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Fabrics & Sustainability

Throughout the history of humanity men & women have covered, warmed and protected their bodies through clothing. Starting from animal skins to the development of chemical filaments that satisfy the high demands of clothing, fabrics & covers.

Nowadays, many of us do not even recognize the types of fabrics that actually exist. Over the last century technology has developed that enhances elasticity, increases the color palette intensity and longevity of the fabrics. Innovative filaments such as Lycra, polyamide and bambù increase the range of possibilities in the fashion industry. The fast fashion has had numerous negative side effects such as pollution, child labour and exploitation of land. However, there have also been positive developments. Thanks to the consumers extra attention in sustainability that has transcribed in the consumer power and has had an effect on changing the system in a positive direction: more sustainability and human rights protection.

But let’s start presenting fabrics & sustainable innovation in the textile industry and in demand for sustainable fashion:

Types of natural fibers from light fresh fabrics to warm winter clothing:

Silk, linen, cotton, viscose, (innovative fabrics such as bambù and other new recycled natural materials), wool, cashmere

Synthetic fabrics

Poliestere, lycra, polyamide, nylon, acrylic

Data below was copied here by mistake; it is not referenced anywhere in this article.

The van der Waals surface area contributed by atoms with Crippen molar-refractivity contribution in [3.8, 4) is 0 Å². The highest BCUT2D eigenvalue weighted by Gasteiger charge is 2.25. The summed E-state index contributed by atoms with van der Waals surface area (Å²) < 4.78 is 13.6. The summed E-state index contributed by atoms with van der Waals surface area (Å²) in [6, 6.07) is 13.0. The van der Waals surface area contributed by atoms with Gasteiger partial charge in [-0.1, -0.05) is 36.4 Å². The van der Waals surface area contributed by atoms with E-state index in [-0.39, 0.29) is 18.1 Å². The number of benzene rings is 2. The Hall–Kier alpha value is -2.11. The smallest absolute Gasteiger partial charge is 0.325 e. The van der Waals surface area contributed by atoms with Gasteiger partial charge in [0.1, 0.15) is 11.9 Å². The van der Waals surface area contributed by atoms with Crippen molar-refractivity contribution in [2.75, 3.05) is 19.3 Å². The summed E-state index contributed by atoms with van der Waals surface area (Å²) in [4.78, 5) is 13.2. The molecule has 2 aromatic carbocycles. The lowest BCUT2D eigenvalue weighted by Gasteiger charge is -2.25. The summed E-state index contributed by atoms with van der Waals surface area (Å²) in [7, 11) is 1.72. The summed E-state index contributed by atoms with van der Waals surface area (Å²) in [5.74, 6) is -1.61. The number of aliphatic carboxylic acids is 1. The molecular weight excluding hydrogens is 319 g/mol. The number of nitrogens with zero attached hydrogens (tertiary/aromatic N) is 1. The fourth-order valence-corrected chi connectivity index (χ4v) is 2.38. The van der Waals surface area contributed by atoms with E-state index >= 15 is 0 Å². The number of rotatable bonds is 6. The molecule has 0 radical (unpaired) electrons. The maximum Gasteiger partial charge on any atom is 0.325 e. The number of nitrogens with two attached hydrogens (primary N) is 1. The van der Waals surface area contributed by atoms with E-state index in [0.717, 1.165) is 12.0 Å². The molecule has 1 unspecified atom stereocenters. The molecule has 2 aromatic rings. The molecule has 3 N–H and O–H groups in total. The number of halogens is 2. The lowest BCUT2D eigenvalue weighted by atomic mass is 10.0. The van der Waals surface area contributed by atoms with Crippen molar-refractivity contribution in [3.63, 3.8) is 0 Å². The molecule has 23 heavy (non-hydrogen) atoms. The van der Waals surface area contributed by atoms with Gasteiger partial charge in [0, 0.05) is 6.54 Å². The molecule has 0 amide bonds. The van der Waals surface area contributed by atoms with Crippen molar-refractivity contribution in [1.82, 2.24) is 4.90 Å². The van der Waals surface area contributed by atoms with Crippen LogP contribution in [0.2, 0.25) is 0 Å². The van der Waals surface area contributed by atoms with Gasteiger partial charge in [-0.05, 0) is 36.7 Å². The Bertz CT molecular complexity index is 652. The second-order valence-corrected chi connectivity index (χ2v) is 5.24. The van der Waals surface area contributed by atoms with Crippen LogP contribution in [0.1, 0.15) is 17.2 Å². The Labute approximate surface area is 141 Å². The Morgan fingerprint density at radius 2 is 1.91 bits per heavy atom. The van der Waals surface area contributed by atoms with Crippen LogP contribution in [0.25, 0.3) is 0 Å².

Compositions:

Clothing can have a mixture of fibers which can be referred to as composition such as 60% wool 40% acrylic. Benefits of natural fabrics:

- lower emissions & pollution

- longer lasting

- warmer

Benefits of synthetics

- elasticity

- longevity & readiness to cleaning in washer

- lower cost of production

Innovation in fabrics:

- Bambù

- Recycled plastic from the sea (Guido Bonazzi)

- industry recycled fibers formed into


Filaments Fabrics & exclusivity

- artisanal

- unique prints

- elaboration & color



Historically, silk was imported from Asia through Venice. Many artisanal “tintors” has workshops in which the silk was refined and tinted in color. Did you know that the artist and painter Tintorettos father had a fabric workshop in which he tinted fabrics? That was where Tintoretto got his name from. Also prints had been created through wooden or metallic clichès to embellish the fabrics this tradition & technique has been passed on through generations. One of the special people connected to fabrics & printing in the 20th century was Fortuny. He was creating and finding great prints, techniques and motifs from all over the world in Venice. His works have been collected by the Austrian artist and collector Liselotte Höhs who has in turn given it to the museum of Maddox. The exeptions pieces can still be seen in the fortuny museum and the fabrics museum in Madrid. It is exceptional that some companies such as Rubelli, Antonia Sautter and Stefano Nicolao & artisans are still in production and worn today.



A full map of the history of fashion & textile and their respective locations can be downloaded on our hybrid map here:


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